Twenty years before “Zen and the Art of Motorcycle Maintentance” (1974) and half a century before all the many 'Zen and the Art of' books to follow in the decades since, there was, originally, “Zen in the Art of Archery” (1953). A great book in its own right; it introduced the western world to Zen Buddhism and illuminated for me the deliciously illogical notion that if you aim too carefully for the bull’s eye you will never hit the bull’s eye.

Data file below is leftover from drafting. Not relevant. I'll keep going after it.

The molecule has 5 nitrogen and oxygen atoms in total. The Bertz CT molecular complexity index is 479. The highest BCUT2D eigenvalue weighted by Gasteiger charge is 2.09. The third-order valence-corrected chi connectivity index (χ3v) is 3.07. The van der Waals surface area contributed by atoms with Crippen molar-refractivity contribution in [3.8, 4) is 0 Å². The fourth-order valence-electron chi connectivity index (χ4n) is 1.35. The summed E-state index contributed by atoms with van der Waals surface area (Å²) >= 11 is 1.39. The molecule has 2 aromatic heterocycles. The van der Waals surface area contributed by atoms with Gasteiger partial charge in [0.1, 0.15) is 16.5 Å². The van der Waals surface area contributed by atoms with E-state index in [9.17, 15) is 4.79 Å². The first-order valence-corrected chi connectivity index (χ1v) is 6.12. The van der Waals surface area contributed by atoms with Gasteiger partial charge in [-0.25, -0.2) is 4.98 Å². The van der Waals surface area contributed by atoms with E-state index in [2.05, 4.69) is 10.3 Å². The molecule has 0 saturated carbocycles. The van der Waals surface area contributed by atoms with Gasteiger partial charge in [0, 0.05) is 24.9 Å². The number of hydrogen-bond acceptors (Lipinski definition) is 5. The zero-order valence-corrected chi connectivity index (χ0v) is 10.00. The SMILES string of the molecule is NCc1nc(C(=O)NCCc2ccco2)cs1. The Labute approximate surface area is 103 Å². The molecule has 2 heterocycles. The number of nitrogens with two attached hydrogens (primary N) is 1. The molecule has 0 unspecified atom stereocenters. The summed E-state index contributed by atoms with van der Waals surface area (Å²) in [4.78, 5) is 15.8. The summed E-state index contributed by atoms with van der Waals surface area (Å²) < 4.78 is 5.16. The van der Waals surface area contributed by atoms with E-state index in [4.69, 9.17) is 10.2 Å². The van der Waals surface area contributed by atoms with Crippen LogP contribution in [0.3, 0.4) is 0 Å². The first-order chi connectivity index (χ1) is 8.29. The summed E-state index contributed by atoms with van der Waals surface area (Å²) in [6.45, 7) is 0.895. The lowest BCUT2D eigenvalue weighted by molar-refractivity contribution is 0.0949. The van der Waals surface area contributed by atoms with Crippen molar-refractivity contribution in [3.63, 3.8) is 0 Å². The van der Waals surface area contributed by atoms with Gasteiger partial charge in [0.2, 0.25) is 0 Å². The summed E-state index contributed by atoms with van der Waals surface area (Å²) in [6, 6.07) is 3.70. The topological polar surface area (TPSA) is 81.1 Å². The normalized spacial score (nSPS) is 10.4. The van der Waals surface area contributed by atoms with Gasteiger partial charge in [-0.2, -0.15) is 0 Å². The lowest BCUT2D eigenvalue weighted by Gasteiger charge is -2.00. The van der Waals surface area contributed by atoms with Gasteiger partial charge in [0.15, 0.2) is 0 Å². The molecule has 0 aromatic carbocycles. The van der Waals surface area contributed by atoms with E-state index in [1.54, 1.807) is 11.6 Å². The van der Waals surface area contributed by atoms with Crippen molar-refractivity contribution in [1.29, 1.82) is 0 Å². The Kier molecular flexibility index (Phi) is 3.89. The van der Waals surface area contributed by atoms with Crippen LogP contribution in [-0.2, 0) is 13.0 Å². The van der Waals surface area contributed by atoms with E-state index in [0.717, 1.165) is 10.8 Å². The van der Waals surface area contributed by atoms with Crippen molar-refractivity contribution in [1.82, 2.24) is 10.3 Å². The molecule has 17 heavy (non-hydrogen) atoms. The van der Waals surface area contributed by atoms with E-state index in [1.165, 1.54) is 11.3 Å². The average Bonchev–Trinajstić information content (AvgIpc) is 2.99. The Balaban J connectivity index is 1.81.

In the early 1990s, a hop skip from Japan, a superb Hong Kong film director named Wong Kar Wai was struggling to make an artful martial arts movie ("Ashes of Time") that was meant to be his masterpiece. Though Wai likely spent years of his life on the project, including releasing a reduxed version fourteen years later, it never seemed to catch on as other films of his would ("In the Mood for Love", for instance). I tell you all this because, as lore has it, it was during a two month break from editing “Ashes of Time”, that the director whipped together a slight film called “Chung King Express”. It was melancholy but yet somehow a light love story (two love stories, actually) – a total break from the heavy themes and heavy lifting of the bigger, weightier picture. "Chungking" is a pretty strange and downright silly film at times, and yet it's the one so many fans, myself included, return to. Images etched in my mind of these (pretty stunningly beautiful) lonely souls loitering around this fast food stand late into the night in Hong Kong.